The church is on the National Register of Historic Places. More information about the church is available on their parish website.
Holy Trinity Greek Orthodox Cathedral
New Orleans, Louisiana
Orthodox Christians had been immigrating to America from Greece, Russia, Serbia, and Syria since the eighteenth century. As the number of Orthodox Christians increased, the need for churches became more intense.
In 1860, the Greek consul in New Orleans, Nicholas Benachi, began efforts to organize a church. The Orthodox faithful in the area came together as a worshiping community in 1864, and their first building, Holy Trinity Church, was built in 1866. It was the first Greek Orthodox Church in the New World.
By 1950, the church was far too small for the parish. The building was demolished and replaced with a larger building. In 1960, 100 years after Benachi’s first efforts towards founding an Orthodox Church in New Orleans, Holy Trinity was consecrated as a cathedral. In 1976, the original church property was sold. The new cathedral on Bayou St. John was completed in 1985 and consecrated in 2001.
Holy Trinity appears to be the only Orthodox cathedral where you can arrive for liturgy by kayak or canoe. Read more about Holy Trinity Cathedral and their annual Greek Festival on their website.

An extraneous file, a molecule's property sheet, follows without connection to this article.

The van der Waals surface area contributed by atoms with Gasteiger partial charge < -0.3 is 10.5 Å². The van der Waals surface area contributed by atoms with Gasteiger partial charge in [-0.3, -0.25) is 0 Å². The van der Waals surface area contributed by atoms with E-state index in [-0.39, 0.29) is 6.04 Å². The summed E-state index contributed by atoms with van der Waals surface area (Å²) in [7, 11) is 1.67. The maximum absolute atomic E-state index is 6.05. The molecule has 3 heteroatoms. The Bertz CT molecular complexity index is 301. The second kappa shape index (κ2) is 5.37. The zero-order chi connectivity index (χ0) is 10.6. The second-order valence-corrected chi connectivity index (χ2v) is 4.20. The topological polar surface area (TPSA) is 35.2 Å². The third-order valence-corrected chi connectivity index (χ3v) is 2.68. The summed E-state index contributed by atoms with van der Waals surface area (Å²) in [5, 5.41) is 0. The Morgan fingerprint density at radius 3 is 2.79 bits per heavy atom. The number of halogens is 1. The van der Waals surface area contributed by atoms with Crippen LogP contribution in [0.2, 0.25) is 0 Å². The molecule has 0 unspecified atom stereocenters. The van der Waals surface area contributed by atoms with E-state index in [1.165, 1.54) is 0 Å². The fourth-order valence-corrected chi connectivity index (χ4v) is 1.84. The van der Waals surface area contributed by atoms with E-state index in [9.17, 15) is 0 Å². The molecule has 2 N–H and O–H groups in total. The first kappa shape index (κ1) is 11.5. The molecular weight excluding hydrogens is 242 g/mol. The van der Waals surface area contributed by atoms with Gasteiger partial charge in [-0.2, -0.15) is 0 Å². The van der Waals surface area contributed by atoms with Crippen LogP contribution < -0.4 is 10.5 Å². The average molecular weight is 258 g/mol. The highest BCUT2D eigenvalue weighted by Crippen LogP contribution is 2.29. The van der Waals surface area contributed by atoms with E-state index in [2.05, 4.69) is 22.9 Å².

Church at the Monastery of the Holy Trinity
Lake Amatitlán, Guatemala
The Monastery of the Holy Trinity is a monastery for women under the jurisdiction of the Patriarchate of Antioch. The monastery, which supports an orphanage and the only Orthodox church in Guatemala, was founded in April 1986 by Mother Inés and Sister María Amistoso.
Mother Inés was a member of a Roman Catholic monastic order until 1986, when she converted to Orthodoxy and became an Orthodox nun. In 1989, her monastery was given land high on a hill. The land is a little more than 12 miles from Guatemala city, near Lake Amatitlán and near Pacaya, an active volcano.
Although the monastery is under the patrarichate of Antioch, their church is built in the Russian style. Mother Inés says that, when people see the onion domes, they know that they are looking at an Orthodox church. The parish also follows the Russian rubrics in their services, and keeps the Old Calendar.
The bird flying near the monastery church in the illustration in Catherine’s Pascha is a quetzal. The quetzal is the national bird of Guatemala.
St. Demetrios Greek Orthodox Church
Winnipeg, Manitoba, Canada
The first Orthodox Christian in Winnipeg, Tom Julius, arrived in Winnipeg from Laconia, Greece, in 1898. Over the next few years, more Greeks arrived. The first official Greek Association was established in Winnipeg in 1912, and was restyled the Greek Community of Winnipeg in 1917. This group served as a hub for the tiny Greek community in Winnipeg.
In 1923, the first Greek Orthodox priest arrived in Winnipeg. Sacraments could now be served. In 1926, the Greek women in the community established a philanthropic association. By 1934, the Greek Community had 44 members.
In 1957, a church was built and dedicated to St. Demetrios. The church soon outgrew that location, and in 1973, the new church was dedicated.
The history of the Greek community of Winnipeg includes more information about St. Demetrios parish.